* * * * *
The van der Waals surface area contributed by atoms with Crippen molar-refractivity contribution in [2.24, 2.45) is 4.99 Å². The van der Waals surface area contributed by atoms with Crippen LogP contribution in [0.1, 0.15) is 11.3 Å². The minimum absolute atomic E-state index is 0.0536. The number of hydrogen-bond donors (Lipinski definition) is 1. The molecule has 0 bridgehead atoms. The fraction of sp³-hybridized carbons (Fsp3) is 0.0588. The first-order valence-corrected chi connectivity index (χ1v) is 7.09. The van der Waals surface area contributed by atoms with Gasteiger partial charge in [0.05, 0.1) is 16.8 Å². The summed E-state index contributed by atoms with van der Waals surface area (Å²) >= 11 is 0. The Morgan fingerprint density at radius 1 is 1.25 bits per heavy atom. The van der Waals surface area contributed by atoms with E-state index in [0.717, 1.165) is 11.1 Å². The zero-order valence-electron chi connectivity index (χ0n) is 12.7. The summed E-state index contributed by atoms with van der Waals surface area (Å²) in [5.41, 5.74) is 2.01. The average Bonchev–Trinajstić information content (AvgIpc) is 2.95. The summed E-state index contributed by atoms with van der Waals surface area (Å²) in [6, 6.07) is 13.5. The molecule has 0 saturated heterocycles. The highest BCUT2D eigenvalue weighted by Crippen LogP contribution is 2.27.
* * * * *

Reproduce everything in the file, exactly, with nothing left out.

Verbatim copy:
The van der Waals surface area contributed by atoms with Crippen molar-refractivity contribution in [2.24, 2.45) is 4.99 Å². The van der Waals surface area contributed by atoms with Crippen LogP contribution in [0.1, 0.15) is 11.3 Å². The minimum absolute atomic E-state index is 0.0536. The number of hydrogen-bond donors (Lipinski definition) is 1. The molecule has 0 bridgehead atoms. The fraction of sp³-hybridized carbons (Fsp3) is 0.0588. The first-order valence-corrected chi connectivity index (χ1v) is 7.09. The van der Waals surface area contributed by atoms with Gasteiger partial charge in [0.05, 0.1) is 16.8 Å². The summed E-state index contributed by atoms with van der Waals surface area (Å²) >= 11 is 0. The Morgan fingerprint density at radius 1 is 1.25 bits per heavy atom. The van der Waals surface area contributed by atoms with E-state index in [0.717, 1.165) is 11.1 Å². The zero-order valence-electron chi connectivity index (χ0n) is 12.7. The summed E-state index contributed by atoms with van der Waals surface area (Å²) in [5.41, 5.74) is 2.01. The average Bonchev–Trinajstić information content (AvgIpc) is 2.95. The summed E-state index contributed by atoms with van der Waals surface area (Å²) in [6, 6.07) is 13.5. The molecule has 0 saturated heterocycles. The highest BCUT2D eigenvalue weighted by Crippen LogP contribution is 2.27.